With all the shark attacks on the coast of North Carolina this summer (seven since June 11), we thought it would be timely to address the question of whether or not it is safe to swim in the ocean while menstruating?

Sharks have the ability to detect minute amounts of blood and other organic material in the water. George H Burgess, Ichthyologist (fancy name for a fish expert) at the Florida Museum of Natural History states, “Menstrual blood almost certainly can be detected by a shark, and I'm sure urine can as well. Do we have positive evidence that it is a factor in shark attacks? No, and until some menstruating and non-menstruating divers volunteer to participate in a controlled test we will never prove it. In my opinion, it likely is attractive to sharks in certain situations."  Any volunteers?

Ralph S. Collier, President, Shark Research Committee, has been documenting shark attacks for years and is a shark behavioral expert. It is his thought that "when menstruating it is better to be safe then sorry and wait until after you're done menstruating to go into the ocean”.

H. David Baldridge conducted studies in the 60's which involved introducing various human bodily fluids, including menstrual blood, to wild sharks who were held in ocean pens to see if any caused a feeding frenzy. Menstrual blood did not elicit a feeding frenzy.   Interestingly, peritoneal fluid (clear fluid inside the abdomen) did. Note to self, keep your peritoneal fluid in your tummy!.  

Here are some general guidelines that can reduce your chances of being attacked by a shark while swimming in the ocean:

1.     Do not swim at dawn or dusk. This is shark din din time.

2.     Do not swim in murky water (whoops, that rules out the NC coast).

3.     Do not swim with open cuts or abrasions (or while menstruating, apparently).

4.     Do not wear shiny jewelry that can attract their attention.

5.     Do not thrash around (emulating an injured seal).

6.     Do not think you are safe because you are in shallow water.

7.     Do not swim near piers or where people are fishing.

8.     Do not swim when there are a large number of shark's prey around ie. schools of fish.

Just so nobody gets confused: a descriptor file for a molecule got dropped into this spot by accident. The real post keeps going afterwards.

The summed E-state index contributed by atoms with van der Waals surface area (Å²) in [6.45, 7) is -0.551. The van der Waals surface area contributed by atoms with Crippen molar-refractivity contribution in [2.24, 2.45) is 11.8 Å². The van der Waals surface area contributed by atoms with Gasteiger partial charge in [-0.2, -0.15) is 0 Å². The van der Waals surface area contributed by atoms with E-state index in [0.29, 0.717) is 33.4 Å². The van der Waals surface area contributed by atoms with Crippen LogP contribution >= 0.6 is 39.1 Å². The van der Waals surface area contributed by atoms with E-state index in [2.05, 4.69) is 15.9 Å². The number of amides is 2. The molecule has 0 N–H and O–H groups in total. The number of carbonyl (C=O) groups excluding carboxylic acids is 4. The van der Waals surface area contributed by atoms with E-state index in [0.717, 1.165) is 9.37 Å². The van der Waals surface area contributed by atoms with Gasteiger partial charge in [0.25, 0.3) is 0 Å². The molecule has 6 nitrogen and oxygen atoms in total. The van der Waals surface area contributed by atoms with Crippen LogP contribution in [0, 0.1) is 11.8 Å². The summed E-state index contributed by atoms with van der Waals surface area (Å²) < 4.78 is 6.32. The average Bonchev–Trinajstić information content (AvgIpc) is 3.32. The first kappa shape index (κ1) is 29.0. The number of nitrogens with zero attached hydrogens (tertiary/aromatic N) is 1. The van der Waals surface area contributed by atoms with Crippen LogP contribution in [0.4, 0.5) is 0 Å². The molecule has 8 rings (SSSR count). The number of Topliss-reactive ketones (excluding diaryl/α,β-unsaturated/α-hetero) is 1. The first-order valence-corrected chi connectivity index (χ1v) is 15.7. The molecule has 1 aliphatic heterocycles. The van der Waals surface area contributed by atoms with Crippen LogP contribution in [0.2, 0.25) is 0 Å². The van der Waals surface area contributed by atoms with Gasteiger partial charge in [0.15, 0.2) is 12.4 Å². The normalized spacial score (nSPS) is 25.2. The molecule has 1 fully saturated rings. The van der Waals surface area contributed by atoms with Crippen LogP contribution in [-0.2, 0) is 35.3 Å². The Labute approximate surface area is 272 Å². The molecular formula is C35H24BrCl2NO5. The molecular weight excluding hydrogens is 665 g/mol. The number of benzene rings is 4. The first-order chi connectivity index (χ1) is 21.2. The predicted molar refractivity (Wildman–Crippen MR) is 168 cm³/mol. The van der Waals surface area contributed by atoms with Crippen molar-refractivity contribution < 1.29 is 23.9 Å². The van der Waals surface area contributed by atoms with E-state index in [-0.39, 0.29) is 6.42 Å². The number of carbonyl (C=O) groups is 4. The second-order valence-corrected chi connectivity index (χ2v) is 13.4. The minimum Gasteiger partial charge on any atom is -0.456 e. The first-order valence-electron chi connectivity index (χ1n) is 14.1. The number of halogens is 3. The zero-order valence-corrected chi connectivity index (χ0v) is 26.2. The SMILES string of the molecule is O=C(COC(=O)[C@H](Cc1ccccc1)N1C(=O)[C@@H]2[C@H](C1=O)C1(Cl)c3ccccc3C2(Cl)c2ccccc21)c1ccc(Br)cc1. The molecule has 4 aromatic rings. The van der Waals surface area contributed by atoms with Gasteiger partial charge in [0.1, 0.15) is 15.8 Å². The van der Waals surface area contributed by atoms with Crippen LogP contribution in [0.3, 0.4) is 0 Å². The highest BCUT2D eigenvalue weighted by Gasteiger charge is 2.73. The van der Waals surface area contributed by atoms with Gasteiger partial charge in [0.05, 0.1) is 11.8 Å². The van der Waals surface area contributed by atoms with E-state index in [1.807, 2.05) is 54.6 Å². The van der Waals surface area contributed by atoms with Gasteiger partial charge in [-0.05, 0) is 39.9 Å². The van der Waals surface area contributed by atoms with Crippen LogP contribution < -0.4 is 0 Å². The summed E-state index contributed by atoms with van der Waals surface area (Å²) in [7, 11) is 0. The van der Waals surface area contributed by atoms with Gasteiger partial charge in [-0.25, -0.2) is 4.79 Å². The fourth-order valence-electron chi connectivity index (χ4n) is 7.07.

9.     Always swim with someone who is a slower swimmer than you.

Should all this fail and you are confronted by a shark the best advice is to fight back. Apparently, sharks tend to avoid prey which can hurt them. It is recommended that shark attack victims fight back by punching, hitting, kicking and head butting. Sharks eyes and gill slits are particularly sensitive so try poking them in the eyes and raking their gill slits. If you ever head butt a shark and poke him in the eye, then you can do anything!

Have fun at the beach!

Dr. Smith

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Some silly shark facts:

-Female sharks have thicker skin then males as the males tend to bite them during mating.

-Shark teeth are covered with fluoride and replace themselves through out the sharks lifetime. Unfortunately for their victims they have excellent dental health. They have been known to have more then 30,000 teeth in their lifetime. Odds are you will never get attacked by a toothless shark. 

-Some captive females have reproduced without mating with a male (Parthenogenesis).

-They do not have a single bone in their body. Their skeleton is made of cartilage.

-The first Tiger shark to hatch inside its mother's womb eats all the other unborn pups.  

-Men account for nearly 90% of shark attack victims.

-Sharks can smell a drop of blood in 1 million drops of water.

-Some sharks are fussy eaters. They take a bite or just sink their teeth into their prey. If they do not like the taste they spit it out and continue on.